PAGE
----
Background: During the recent outbreak of COVID-19 (coronavirus disease 2019), Lombardy was the most affected region in Italy, with 87,000 patients and 15,876 deaths up to May 26, 2020. Since February 22, 2020, well before the Government declared a state of emergency, there was a huge reduction in the number of emergency surgeries performed at hospitals in Lombardy. A general decrease in attendance at emergency departments (EDs) was also observed. The aim of our study is to report the experience of the ED of a third-level hospital in downtown Milan, Lombardy, and provide possible explanations for the observed phenomena. Methods: This retrospective, observational study assessed the volume of emergency surgeries and attendance at an ED during the course of the pandemic, i.e. immediately before, during and after a progressive community lockdown in response to the COVID-19 pandemic. These data were compared with data from the same time periods in 2019. The results are presented as means, standard error (SE), and 95% studentized confidence intervals (CI). The Wilcoxon rank signed test at a 0.05 significance level was used to assess differences in per-day ED access distributions. Results: Compared to 2019, a significant overall drop in emergency surgeries (60%, p < 0.002) and in ED admittance (66%, p ≅ 0) was observed in 2020. In particular, there were significant decreases in medical (40%), surgical (74%), specialist (ophthalmology, otolaryngology, traumatology, and urology) (92%), and psychiatric (60%) cases. ED admittance due to domestic violence (59%) and individuals who left the ED without being seen (76%) also decreased. Conversely, the number of deaths increased by 196%. Conclusions: During the COVID-19 outbreak the volume of urgent surgeries and patients accessing our ED dropped. Currently, it is not known if mortality of people who did not seek care increased during the pandemic. Further studies are needed to understand if such reductions during the COVID-19 pandemic will result in a rebound of patients left untreated or in unwanted consequences for population health.

Variations in volume of emergency surgeries and emergency department access at a third level hospital in Milan, Lombardy, during the COVID-19 outbreak / L. Castoldi, M. Solbiati, G. Costantino, E. Casiraghi. - In: BMC EMERGENCY MEDICINE. - ISSN 1471-227X. - 21:1(2021), pp. 59.1-59.9. [10.1186/s12873-021-00445-z]

Variations in volume of emergency surgeries and emergency department access at a third level hospital in Milan, Lombardy, during the COVID-19 outbreak

M. Solbiati;G. Costantino;E. Casiraghi
2021

Abstract

Background: During the recent outbreak of COVID-19 (coronavirus disease 2019), Lombardy was the most affected region in Italy, with 87,000 patients and 15,876 deaths up to May 26, 2020. Since February 22, 2020, well before the Government declared a state of emergency, there was a huge reduction in the number of emergency surgeries performed at hospitals in Lombardy. A general decrease in attendance at emergency departments (EDs) was also observed. The aim of our study is to report the experience of the ED of a third-level hospital in downtown Milan, Lombardy, and provide possible explanations for the observed phenomena. Methods: This retrospective, observational study assessed the volume of emergency surgeries and attendance at an ED during the course of the pandemic, i.e. immediately before, during and after a progressive community lockdown in response to the COVID-19 pandemic. These data were compared with data from the same time periods in 2019. The results are presented as means, standard error (SE), and 95% studentized confidence intervals (CI). The Wilcoxon rank signed test at a 0.05 significance level was used to assess differences in per-day ED access distributions. Results: Compared to 2019, a significant overall drop in emergency surgeries (60%, p < 0.002) and in ED admittance (66%, p ≅ 0) was observed in 2020. In particular, there were significant decreases in medical (40%), surgical (74%), specialist (ophthalmology, otolaryngology, traumatology, and urology) (92%), and psychiatric (60%) cases. ED admittance due to domestic violence (59%) and individuals who left the ED without being seen (76%) also decreased. Conversely, the number of deaths increased by 196%. Conclusions: During the COVID-19 outbreak the volume of urgent surgeries and patients accessing our ED dropped. Currently, it is not known if mortality of people who did not seek care increased during the pandemic. Further studies are needed to understand if such reductions during the COVID-19 pandemic will result in a rebound of patients left untreated or in unwanted consequences for population health.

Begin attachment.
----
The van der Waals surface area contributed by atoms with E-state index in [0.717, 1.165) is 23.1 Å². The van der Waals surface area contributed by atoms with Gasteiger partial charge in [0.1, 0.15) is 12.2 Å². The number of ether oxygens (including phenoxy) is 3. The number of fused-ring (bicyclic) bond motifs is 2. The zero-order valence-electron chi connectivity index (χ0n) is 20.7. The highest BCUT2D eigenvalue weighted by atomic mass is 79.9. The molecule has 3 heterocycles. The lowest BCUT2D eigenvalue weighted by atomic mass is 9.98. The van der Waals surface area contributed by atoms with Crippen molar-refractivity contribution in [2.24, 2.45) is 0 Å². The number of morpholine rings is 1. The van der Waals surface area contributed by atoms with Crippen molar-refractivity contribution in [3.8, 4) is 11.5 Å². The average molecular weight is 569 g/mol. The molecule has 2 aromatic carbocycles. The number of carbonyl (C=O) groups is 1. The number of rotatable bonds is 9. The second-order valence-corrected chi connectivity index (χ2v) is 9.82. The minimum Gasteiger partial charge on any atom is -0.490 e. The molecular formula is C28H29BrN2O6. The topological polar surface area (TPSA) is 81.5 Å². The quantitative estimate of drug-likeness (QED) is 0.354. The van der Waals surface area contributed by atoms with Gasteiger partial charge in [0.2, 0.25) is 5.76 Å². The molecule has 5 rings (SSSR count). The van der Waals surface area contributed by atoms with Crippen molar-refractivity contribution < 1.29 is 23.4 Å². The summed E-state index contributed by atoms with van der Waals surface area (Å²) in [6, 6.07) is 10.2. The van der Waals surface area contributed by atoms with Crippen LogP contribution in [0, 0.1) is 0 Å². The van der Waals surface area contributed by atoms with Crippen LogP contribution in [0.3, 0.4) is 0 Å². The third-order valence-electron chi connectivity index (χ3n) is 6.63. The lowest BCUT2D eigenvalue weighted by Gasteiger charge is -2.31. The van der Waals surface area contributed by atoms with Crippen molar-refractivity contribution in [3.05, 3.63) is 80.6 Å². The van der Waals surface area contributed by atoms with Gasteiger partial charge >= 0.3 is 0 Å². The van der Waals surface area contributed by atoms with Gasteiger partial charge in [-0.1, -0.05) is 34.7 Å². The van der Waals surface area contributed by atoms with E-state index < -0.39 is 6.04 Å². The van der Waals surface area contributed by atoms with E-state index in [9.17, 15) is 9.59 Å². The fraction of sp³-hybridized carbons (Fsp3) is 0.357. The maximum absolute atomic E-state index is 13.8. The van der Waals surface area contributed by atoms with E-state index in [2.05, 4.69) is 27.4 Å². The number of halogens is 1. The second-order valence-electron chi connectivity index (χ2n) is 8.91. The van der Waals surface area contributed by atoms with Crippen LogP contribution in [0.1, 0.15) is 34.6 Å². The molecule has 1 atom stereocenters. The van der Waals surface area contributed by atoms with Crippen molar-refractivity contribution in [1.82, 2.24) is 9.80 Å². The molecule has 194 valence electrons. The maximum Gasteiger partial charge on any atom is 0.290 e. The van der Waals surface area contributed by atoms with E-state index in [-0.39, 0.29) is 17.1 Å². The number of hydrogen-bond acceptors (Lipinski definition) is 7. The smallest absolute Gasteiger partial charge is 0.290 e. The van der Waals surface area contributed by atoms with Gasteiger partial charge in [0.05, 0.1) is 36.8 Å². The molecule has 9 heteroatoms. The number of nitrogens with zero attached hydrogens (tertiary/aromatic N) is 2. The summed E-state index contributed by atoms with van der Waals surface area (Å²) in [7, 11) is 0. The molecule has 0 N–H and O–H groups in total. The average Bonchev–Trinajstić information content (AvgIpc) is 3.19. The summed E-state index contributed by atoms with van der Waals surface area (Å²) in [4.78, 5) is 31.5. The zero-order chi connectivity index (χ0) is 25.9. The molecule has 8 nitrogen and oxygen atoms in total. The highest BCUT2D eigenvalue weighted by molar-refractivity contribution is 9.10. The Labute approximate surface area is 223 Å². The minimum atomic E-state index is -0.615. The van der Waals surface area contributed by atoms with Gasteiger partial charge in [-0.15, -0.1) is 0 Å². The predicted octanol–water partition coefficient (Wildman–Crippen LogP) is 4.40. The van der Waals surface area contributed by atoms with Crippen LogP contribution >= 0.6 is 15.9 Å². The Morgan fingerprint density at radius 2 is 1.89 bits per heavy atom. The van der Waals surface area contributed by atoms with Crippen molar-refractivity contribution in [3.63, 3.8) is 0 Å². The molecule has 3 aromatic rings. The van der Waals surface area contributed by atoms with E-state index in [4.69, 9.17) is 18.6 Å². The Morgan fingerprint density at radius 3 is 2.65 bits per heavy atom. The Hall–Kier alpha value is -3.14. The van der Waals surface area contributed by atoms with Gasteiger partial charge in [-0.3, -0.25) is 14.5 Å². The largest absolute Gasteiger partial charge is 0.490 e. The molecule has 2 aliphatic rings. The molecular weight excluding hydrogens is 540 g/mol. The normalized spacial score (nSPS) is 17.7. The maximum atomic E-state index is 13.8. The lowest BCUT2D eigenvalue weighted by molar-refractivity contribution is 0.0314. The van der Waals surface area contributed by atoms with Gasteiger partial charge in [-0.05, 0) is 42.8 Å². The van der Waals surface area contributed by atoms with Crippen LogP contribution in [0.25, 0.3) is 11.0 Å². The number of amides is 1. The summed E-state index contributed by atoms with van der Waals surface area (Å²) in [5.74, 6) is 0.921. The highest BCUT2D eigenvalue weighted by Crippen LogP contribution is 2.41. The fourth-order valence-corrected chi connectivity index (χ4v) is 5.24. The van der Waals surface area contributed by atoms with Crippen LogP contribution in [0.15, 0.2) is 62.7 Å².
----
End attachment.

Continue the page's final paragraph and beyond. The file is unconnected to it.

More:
Coronavirus; COVID-19; Emergency department attendance; Emergency department overcrowding; Emergency surgery; COVID-19; Emergency Service, Hospital; Female; Humans; Italy; Male; Pandemics; Pneumonia, Viral; SARS-CoV-2; Tertiary Care Centers; Emergencies; Health Services Accessibility; Surgical Procedures, Operative
Settore MED/09 - Medicina Interna
Settore MED/18 - Chirurgia Generale
Settore INF/01 - Informatica
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Utilizza questo identificativo per citare o creare un link a questo documento: http://hdl.handle.net/2434/861794
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